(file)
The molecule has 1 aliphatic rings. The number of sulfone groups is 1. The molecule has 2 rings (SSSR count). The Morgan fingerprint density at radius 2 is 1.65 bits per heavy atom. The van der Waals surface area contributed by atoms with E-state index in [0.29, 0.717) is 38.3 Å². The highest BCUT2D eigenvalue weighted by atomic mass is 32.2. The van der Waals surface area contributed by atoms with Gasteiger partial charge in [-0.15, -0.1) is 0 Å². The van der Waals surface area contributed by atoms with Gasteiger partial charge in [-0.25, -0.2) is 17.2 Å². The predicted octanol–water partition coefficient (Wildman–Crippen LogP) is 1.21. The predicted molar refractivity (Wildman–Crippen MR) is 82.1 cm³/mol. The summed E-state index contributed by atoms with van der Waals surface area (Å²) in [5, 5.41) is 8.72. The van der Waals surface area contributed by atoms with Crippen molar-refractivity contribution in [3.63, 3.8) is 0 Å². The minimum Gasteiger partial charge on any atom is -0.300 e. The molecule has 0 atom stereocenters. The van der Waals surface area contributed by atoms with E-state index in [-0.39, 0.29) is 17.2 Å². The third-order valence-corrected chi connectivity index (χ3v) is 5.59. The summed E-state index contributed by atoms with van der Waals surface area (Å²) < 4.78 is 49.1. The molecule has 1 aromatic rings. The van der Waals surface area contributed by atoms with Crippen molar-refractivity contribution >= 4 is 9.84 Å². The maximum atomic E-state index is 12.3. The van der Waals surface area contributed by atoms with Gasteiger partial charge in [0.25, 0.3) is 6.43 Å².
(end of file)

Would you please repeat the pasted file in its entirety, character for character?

The molecule has 1 aliphatic rings. The number of sulfone groups is 1. The molecule has 2 rings (SSSR count). The Morgan fingerprint density at radius 2 is 1.65 bits per heavy atom. The van der Waals surface area contributed by atoms with E-state index in [0.29, 0.717) is 38.3 Å². The highest BCUT2D eigenvalue weighted by atomic mass is 32.2. The van der Waals surface area contributed by atoms with Gasteiger partial charge in [-0.15, -0.1) is 0 Å². The van der Waals surface area contributed by atoms with Gasteiger partial charge in [-0.25, -0.2) is 17.2 Å². The predicted octanol–water partition coefficient (Wildman–Crippen LogP) is 1.21. The predicted molar refractivity (Wildman–Crippen MR) is 82.1 cm³/mol. The summed E-state index contributed by atoms with van der Waals surface area (Å²) in [5, 5.41) is 8.72. The van der Waals surface area contributed by atoms with Crippen molar-refractivity contribution in [3.63, 3.8) is 0 Å². The minimum Gasteiger partial charge on any atom is -0.300 e. The molecule has 0 atom stereocenters. The van der Waals surface area contributed by atoms with E-state index in [-0.39, 0.29) is 17.2 Å². The third-order valence-corrected chi connectivity index (χ3v) is 5.59. The summed E-state index contributed by atoms with van der Waals surface area (Å²) < 4.78 is 49.1. The molecule has 1 aromatic rings. The van der Waals surface area contributed by atoms with Crippen molar-refractivity contribution >= 4 is 9.84 Å². The maximum atomic E-state index is 12.3. The van der Waals surface area contributed by atoms with Gasteiger partial charge in [0.25, 0.3) is 6.43 Å².